Building a business in the 12-mile Blue River Valley Industrial Corridor (BRVIC) has always required an understanding of the Blue River and respect for what it can do. The winding waterway’s unique conditions often pose challenges for developers and general contractors. Working with local engineers who know the landscape well is the best way to avoid rough waters. As you contemplate site designs and building plans, factor in the following realities we frequently encounter in this area.

Flooding is Front and Center

When industrial operations first emerged along the Blue River a century ago, flooding arrived along with them and became part of the price of doing business by the river. It’s hard to imagine how companies kept going before the $300 million Blue River Channel Project came into play in the 1960s. The flood control initiative took a lot of creative problem-solving and about three decades to complete. The result is a massive improvement that created substantially more capacity to keep rising water within the banks of the River.

Thanks to flood control, FEMA’S 100-year floodplain map of the BRVIC has shrunk to just 1,500 acres or about a third of the Corridor’s total size. Many northern properties within the Corridor have greatly benefited but other properties still remain in the floodplain. Local authorities continue to work on economic development initiatives to improve conditions in the area.

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The Blue River winds through the Blue River Valley Industrial Corridor from the Missouri River south to the Truman Sports Complex. Photo courtesy: EDCKC.

Complex soil and water properties are fundamental factors to consider when developing property in the BRVIC.  Land in and around the floodplain requires extensive evaluation before development can begin. The most important part of due diligence is to consult with a geotechnical engineer because findings from the initial investigation, and subsequent investigations, will likely impact site designs, construction costs, and utility plans.

Respect the Slope

‘Do not disturb’ is a smart strategy when working with land near a river. If you’re building near the Blue River, think carefully about how much you want to disturb the river’s slope. Slope stability is the ability of inclined soil to withstand movement. Too much digging can threaten its stability and invite erosion of nearby structures.

Extensive excavation and large amounts of fill soil may not be a good option, especially if the slope is steep. And, the steeper the slope, the more likely a retaining wall will be part of the final site plan.

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A layer of rocks helps fortify sections of land along the banks of the Blue River.

Beware of Buoyancy

When you push an empty bottle into a bucket of water, the water tends to push the bottle back up. Simply put, that’s a buoyancy force at work. Water that seeps into the soil can have the same effect. A river can saturate the surrounding soil underground to create buoyancy forces that impact construction. The bigger the river, the bigger the force, as we discovered while working with Evergy along the Missouri River. The Blue River may be smaller but it shouldn’t be underestimated.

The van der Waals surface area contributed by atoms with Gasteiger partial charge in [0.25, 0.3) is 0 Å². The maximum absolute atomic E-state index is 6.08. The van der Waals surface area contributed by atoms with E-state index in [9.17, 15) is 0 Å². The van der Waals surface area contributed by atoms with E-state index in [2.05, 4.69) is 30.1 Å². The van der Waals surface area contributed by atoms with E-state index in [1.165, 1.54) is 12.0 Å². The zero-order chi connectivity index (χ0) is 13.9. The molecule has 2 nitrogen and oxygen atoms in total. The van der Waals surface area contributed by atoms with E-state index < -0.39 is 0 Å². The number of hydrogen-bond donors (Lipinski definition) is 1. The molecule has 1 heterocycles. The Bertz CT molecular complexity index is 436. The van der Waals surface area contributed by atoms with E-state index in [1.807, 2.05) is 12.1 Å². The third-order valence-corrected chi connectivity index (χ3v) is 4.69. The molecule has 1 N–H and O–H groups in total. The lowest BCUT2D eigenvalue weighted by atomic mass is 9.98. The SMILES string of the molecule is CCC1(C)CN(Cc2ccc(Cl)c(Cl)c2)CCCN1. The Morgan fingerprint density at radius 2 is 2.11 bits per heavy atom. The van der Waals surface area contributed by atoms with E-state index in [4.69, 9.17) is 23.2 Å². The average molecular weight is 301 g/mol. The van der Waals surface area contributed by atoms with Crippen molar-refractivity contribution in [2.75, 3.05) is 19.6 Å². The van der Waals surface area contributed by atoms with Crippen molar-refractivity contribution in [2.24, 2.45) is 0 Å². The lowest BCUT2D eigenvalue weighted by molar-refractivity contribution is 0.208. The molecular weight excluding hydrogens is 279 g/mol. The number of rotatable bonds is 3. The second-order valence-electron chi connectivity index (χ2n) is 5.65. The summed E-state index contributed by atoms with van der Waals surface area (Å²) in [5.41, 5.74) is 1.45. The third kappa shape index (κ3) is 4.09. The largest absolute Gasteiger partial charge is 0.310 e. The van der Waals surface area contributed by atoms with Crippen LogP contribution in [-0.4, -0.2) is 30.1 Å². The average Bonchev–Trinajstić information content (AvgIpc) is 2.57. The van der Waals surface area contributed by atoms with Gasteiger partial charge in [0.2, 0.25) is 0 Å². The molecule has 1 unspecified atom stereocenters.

Knowing how close to the Blue River you can safely build depends on the soil profile in the area. Investigating surface and subsurface conditions, and groundwater levels is critical in determining whether buoyancy forces or other issues will impact project plans. You’ll want the help of geotechnical engineers who can perform a comprehensive analysis that considers a variety of factors like seasonal fluctuations in groundwater conditions along a river.

Proper assessment of buoyancy forces pinpoints the critical balance between a building and the ground beneath it. The downward gravitational force of the structure must be stronger than the upward buoyancy force. Geotechnical engineers can help ensure the right calculations and adjustments for keeping your structure firmly in place.

Experience Brings Progress

Skipping the geotechnical investigation of land in the BRVIC is an invitation for trouble. The importance of having an accurate geotechnical report when working in the BRVIC cannot be overstated! Ideally, you want to understand the costs and risks of your project ahead of time, and collaborating with an experienced geotechnical engineer who knows the area well is the best way to avoid problems and plan.

Our team has decades of experience developing industrial and brownfield properties and we have extensive local knowledge of the land above and below the Blue River Valley Industrial Corridor.

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Read about our ongoing work with Custom Truck One Source in the BRVIC >>

See how we helped Evergy counter river forces at the Hawthorne Generation Station >>